Nonviolent Meeting Scheduling

Scheduling meetings with people, especially larger groups, by default is a hostile act. You come in and take away half an hour, an hour or more of people’s time—time they could otherwise have spent doing “real work.” On top of the meeting time itself, there’s additional overhead:

  • Scheduling overhead — every participant has to check and decide if they’re available, and decide they should attend or not, talk to the organizer to negotiate any way to get out of it.
  • Preparation overhead—for organizer and participants.
  • Travel, coffee making overhead—you know this adds at least 5-10 minutes to every 30 minute meeting.
  • Task switching overhead.

Multiply all this times the number of participants and you will start to see the true cost.

So, the first thought when setting up a meeting should be: what alternatives do I have and, and is this the best possible use of time of every single person I’m inviting here?

But let’s assume that you decided: yes, a meeting is the most effective way to achieve the goal (I believe this is sometimes the case).

In that case, let’s agree on some ground rules for what I call “nonviolent meeting scheduling.” These aren’t rocket science, but still they’re broken all the time:

  1. Check if people are actually available at the time of your meeting — if not, pick some other time where everybody is available; or, if this is not possible, consult the person in question before scheduling if they can change their plans.
  2. Attach an agenda as part of the invite, so people know what to expect.
  3. Use the “optional” marker for those whose attendance is optional.

In my humble opinion it should be company policy everywhere to make it perfectly acceptable (and expected) that breaking rules #1 and #2 are grounds for anybody to instantly reject a meeting invite without giving a reason.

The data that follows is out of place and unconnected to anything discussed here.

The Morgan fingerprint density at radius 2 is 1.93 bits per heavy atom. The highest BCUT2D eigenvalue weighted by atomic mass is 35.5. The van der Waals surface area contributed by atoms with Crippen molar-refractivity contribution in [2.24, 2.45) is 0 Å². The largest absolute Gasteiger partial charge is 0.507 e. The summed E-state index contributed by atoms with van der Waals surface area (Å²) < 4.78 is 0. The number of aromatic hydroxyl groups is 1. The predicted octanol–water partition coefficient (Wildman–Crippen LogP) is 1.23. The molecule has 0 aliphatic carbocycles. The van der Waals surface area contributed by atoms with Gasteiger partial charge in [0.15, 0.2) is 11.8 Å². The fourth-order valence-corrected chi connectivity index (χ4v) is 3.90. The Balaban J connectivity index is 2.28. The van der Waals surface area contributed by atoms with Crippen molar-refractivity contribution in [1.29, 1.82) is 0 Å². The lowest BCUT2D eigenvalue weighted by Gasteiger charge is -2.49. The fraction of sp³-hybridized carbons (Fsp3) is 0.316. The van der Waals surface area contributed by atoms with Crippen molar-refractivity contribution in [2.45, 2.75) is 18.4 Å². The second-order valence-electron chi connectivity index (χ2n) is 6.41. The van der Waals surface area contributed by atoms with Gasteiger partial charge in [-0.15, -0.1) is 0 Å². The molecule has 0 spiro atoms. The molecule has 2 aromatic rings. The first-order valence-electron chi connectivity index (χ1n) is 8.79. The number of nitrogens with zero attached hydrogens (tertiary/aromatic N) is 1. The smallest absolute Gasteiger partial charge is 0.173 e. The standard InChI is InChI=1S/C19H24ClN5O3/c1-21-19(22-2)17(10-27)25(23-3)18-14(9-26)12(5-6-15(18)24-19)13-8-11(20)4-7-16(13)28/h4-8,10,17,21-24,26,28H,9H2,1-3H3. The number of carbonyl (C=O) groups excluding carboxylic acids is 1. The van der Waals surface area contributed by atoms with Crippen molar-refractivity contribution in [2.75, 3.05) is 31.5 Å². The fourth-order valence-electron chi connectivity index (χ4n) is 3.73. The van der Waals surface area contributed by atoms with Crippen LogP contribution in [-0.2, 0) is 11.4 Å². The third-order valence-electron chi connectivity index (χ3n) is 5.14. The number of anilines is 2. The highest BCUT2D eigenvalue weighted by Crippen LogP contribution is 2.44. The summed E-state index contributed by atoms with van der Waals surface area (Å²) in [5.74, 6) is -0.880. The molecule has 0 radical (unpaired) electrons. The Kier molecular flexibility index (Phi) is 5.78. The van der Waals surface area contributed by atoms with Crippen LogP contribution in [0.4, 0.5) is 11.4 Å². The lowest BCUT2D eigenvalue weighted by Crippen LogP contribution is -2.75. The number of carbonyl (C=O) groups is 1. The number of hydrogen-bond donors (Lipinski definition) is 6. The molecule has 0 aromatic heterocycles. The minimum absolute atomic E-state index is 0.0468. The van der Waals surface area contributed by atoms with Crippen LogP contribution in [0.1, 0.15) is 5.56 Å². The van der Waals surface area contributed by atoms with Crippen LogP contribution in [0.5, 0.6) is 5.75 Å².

Received a meeting invite for a time you’re busy, without consultation? No agenda in invite? Insta-reject.

Now that we got the basics out of the way, two more tips:

  • I block out “family time” in my calendar. I work with a California-based company, that’s 9 hours of time difference. I also have three-month old twins, and a three-year old son that need bathing and be put to bed; I also have the need for my kids to recognize their father as they grow up. That’s why I have a recurring “meeting” in my calendar marking my unavailability. Anywhere outside there (within reason) I’m available. In terms of effectiveness of this measure — I have mixed results, not everybody follows rule #1. It definitely makes it easier to reject meetings though (“it’s marked in my calendar, please respect it.”)

But as you can tell, not everybody respects my unavailability.

  • Batch up meetings to reduce the amount of time lost context switching. When I schedule a meeting, I always prefer to put it just before or after some other meeting the other person (people) already have. Such “meeting clusters” can be exhausting, but in my experience it’s better than 30 minutes of meeting, an hour of “actual work” and then another hour of meeting.

Happy meeting scheduling!

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